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The Protectors were Harry Rule, the Contessa di Contini and Paul Buchet, three freelance troubleshooters who ran an international crime fighting agency. Based in London, Harry was the leader of the group. The Contessa lived in Italy and, when she wasn't working with Harry, ran her own detective agency that specialized in exposing art frauds and recovering stolen art. Paul Buchet worked out of Paris, and was the group's researcher and gadget specialist. Their adventures ranged from simple kidnapping to convoluted cases of international intrigue. Since the episodes were only half-an-hour long, the show's forte was fast paced but straightforward action. Written by
Marg Baskin <firstname.lastname@example.org>
Different to most of the competing cops and capers shows around at the time, "The Protectors", a rare Gerry Anderson project not involving puppets or science fiction, had episodes only clocking in at 25 minutes or so and thus, as I remember it, failed to secure a real prime-time TV slot on original release in 1972. However this gave it the benefit of appealing to casual viewers who didn't have an hour to spare to watch say, "The Persuaders" or "Mission Impossible" to name but two.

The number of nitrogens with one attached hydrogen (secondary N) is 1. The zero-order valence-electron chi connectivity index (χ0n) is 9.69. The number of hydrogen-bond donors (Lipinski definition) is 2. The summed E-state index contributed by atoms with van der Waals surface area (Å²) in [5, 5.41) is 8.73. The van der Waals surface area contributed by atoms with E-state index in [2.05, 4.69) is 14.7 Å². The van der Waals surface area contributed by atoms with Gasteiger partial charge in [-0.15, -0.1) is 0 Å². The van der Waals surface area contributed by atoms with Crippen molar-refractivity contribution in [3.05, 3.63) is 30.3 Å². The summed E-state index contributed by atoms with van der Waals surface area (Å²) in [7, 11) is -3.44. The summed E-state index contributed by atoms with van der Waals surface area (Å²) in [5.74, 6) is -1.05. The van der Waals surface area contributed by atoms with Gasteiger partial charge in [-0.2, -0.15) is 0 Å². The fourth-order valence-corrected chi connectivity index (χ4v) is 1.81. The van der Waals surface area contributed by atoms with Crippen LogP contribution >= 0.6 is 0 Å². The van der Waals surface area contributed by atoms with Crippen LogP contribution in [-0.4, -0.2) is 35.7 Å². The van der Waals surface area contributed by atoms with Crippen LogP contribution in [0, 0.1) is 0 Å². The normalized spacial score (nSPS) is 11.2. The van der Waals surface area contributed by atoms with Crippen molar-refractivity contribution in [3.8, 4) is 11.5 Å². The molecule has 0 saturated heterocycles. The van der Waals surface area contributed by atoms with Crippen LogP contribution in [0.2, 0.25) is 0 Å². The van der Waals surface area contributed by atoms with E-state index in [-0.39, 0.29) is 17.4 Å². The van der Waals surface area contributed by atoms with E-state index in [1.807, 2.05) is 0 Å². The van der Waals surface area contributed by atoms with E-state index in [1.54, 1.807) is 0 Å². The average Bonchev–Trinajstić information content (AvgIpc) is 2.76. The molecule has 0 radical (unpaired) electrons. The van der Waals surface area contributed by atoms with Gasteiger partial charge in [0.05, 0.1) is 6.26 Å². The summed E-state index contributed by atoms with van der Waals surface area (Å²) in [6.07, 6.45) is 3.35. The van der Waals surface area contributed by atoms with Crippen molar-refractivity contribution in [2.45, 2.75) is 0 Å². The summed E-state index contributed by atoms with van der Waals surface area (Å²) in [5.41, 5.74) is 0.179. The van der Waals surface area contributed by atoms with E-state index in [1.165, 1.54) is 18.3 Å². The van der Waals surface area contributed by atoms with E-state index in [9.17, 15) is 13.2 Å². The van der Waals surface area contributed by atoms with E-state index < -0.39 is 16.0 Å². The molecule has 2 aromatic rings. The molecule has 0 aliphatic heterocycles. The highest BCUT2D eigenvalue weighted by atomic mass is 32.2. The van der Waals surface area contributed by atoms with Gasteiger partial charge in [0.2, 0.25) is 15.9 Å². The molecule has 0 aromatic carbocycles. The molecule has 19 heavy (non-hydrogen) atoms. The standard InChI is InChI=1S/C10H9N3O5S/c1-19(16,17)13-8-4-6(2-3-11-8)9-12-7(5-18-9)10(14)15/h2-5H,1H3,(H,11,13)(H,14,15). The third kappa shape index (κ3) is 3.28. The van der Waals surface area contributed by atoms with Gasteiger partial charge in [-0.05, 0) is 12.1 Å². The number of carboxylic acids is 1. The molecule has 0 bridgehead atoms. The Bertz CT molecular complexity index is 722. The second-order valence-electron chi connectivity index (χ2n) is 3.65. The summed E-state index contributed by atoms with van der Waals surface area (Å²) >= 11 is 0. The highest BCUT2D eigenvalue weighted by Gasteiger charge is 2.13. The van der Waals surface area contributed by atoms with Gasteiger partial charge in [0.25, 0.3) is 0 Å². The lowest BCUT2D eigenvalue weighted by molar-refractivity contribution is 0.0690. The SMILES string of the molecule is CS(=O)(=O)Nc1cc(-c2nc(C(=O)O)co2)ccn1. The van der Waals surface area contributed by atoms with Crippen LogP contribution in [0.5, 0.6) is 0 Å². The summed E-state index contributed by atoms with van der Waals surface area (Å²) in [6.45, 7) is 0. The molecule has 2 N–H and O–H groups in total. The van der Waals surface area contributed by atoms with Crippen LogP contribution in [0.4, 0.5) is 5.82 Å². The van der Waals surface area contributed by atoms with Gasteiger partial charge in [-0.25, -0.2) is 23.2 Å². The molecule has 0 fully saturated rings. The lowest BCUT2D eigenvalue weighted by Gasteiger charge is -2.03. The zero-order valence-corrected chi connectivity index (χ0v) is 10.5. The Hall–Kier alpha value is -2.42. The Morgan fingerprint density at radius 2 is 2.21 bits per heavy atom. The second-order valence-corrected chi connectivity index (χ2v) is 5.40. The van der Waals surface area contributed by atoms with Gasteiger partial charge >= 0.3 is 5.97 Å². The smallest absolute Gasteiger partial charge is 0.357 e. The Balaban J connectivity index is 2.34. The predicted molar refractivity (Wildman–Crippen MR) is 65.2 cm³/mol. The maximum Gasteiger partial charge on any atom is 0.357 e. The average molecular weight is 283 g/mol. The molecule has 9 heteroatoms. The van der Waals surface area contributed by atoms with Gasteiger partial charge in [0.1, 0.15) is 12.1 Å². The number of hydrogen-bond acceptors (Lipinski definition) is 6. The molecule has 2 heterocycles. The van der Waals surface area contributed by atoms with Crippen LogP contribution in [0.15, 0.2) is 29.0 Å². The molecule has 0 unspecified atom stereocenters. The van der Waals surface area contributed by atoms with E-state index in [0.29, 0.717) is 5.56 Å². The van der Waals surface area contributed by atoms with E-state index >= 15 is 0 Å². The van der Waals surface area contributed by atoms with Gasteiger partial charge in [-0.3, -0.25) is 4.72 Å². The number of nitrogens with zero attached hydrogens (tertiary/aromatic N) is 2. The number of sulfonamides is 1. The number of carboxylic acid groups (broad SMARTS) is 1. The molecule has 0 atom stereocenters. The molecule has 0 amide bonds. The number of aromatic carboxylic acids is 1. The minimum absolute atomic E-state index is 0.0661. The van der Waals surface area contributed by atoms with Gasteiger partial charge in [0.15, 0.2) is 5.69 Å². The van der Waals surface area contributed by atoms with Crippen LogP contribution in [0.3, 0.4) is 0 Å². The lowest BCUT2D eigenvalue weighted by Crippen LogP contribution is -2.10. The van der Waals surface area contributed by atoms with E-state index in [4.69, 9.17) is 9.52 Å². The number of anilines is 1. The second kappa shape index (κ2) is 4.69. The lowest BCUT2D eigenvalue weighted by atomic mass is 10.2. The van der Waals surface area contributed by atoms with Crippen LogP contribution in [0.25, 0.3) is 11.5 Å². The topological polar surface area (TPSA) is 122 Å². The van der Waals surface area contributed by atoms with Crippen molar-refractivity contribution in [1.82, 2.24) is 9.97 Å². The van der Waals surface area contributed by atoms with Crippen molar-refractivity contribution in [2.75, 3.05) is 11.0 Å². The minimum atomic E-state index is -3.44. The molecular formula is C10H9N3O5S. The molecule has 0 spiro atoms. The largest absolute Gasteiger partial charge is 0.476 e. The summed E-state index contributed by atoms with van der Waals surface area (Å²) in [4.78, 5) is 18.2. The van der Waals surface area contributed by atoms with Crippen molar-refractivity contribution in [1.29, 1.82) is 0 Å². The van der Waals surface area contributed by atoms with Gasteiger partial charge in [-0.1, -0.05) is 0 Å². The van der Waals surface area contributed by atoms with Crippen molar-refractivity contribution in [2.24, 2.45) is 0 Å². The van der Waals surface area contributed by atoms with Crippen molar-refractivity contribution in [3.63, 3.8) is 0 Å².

Yet there's something to be said for the brevity of the individual programmes as there's less padding and more directness in the story lines and there's little time to be bored. Yes, most of the shows I've seen seem to rewrite the same four or five plot-lines, and seem to invariably include some foreign intrigue, overseas locations, a kidnapping, a daring rescue, a punch-up and some cliff-hanging finish before the end credits roll and that great theme tune, bellowed out by Tony Christie.
Obviously over so many shows there is some variation in the quality of the writing but the direction, probably of necessity, is uniformly brisk and to the point. The casting of the leads is very pleasing, I loved Robert Vaughn in "Man Fom U.N.C.L.E." and while he's not the lean mean (lady)-killing machine he was back in the 60's, as team leader Harry Rule, he commits well to his part and rarely looks bored. Nyree-Dawn Porter is still the beautiful English rose she was in "The Forsyte Saga", certainly not faded and is surprisingly adept in her role as the stylish and resourceful Contessa Di Contini, while Tony Anholt does well enough as third wheel Paul Buchet, suave Frenchman, although his accent occasionally crosses back over the Channel.
I'm working my way through an old DVD box-set I bought ages ago and am quite enjoying the task. My teenage heart at the time was in thrall to the more escapist shows of the era like "The Champions", "Department S" or "Randall and Hopkirk (Deceased)", but I'm happy to commit 25 minutes of my time to Harry and the Contessa, any day of the week.
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